Australians love their drones. In fact, there are more drones being flown above backyards, parks, and beaches than ever before. And now we’re even seeing drones at funerals.
As modern funerals continue to evolve, technology is changing how we farewell our loved ones. Funeral live streaming, videography and funeral photography have all become stapes of a funeral ceremony. Now, for those joining a funeral from afar via a live stream or watching the recorded playback, footage from a drone can really enhance their experience – in the right circumstances.
Location and scale
Drones are perfect for giving viewers a sense of location and scale. When a funeral ceremony also scales up to be bigger and more elaborate, a drone comes into it’s own.
Here’s an example. At a big funeral by the beach in Cronulla, the family asked CeremonyCast to use a drone in the funeral live stream to also show the events post-ceremony. As well as the ceremony itself, we were able to show viewers a balloon and dove release, a guard of honour formed by the 500+ attendees, and the departure of the hearse as it left the venue and moved through the nearby streets. These were all elements that were important to the family to capture. Using a drone in conjunction with cameras on the ground gave viewers a unique perspective.
Technology has evolved to a point where drones can easily shoot live, high-quality video and transmit it to the ground so we can include the video in our funeral live streams. Video from a drone is always impressive and adds a level of production value previously only afforded to high-end film and TV productions.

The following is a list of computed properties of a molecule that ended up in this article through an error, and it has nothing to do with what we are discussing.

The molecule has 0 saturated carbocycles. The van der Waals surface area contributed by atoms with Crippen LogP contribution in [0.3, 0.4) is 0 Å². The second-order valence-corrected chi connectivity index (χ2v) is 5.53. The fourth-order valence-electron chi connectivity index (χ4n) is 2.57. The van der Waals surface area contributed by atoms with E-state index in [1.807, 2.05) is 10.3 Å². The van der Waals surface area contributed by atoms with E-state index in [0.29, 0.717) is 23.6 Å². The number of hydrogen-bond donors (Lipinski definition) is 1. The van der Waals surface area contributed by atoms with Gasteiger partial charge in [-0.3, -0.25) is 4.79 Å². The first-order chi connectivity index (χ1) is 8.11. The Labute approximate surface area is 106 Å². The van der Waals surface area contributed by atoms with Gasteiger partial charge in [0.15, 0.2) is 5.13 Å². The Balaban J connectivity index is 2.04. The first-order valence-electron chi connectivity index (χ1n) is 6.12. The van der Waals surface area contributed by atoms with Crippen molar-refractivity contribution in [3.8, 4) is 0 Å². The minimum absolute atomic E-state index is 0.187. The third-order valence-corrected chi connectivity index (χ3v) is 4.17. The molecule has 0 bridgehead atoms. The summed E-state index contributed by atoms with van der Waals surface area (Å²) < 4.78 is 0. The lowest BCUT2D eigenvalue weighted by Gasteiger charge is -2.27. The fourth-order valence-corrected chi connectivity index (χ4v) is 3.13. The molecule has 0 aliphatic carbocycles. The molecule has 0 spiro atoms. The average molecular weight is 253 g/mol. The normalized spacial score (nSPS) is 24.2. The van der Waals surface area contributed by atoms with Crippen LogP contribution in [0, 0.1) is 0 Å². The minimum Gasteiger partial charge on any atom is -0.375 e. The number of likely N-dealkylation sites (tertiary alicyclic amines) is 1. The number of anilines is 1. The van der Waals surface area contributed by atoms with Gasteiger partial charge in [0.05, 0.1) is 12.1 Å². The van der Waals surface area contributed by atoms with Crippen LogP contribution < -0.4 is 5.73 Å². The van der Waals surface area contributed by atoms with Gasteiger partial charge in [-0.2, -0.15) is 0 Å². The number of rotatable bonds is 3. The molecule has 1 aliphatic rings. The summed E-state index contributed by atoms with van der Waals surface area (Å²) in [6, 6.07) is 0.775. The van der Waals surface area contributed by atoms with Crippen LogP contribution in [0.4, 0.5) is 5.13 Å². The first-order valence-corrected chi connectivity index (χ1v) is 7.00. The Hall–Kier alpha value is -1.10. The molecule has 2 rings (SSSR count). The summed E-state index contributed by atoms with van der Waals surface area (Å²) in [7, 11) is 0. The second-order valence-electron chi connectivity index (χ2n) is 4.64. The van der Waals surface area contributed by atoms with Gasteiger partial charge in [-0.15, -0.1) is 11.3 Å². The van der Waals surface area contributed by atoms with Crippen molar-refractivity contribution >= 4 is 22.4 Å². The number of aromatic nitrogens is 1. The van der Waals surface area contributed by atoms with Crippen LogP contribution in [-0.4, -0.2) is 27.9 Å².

Rules for drones at funerals
Flying drones at funerals – and everywhere else for that matter – is covered by strict legal and safety regulations which we follow at all times. There are often restrictions on the locations where a drone can be flown.
The rules are in place to keep everyone safe, on the ground and in the air. The drone safety rules, also known as the standard operating conditions, apply to all types of drones and remote-controlled aircraft.
CeremonyCast’s professional drone pilots are fully trained, registered and accredited with the Civil Aviation Safety Authority (CASA). This means they meet the highest standards of safety, knowledge and operation, often able to fly in scenarios where others can’t.
Flying a drone at a funeral also requires our pilots to fly with discretion and sensitivity. This means balancing the need to capture events clearly while keeping at an unobtrusive distance. We use the latest smaller and quieter drones to avoid any disturbance as much as possible.
Keeping it appropriate
It’s important to recognise that using drones at funerals would not be appropriate for the majority of ceremonies. Just because you can doesn’t mean you should. But in the right circumstances, and for the right ceremonies, drones have become an important part of the funeral live streaming tool kit.
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Bring family and friends together with CeremonyCast. Our highly-produced professional funeral live streams enable family and friends to unite from afar and say goodbye.
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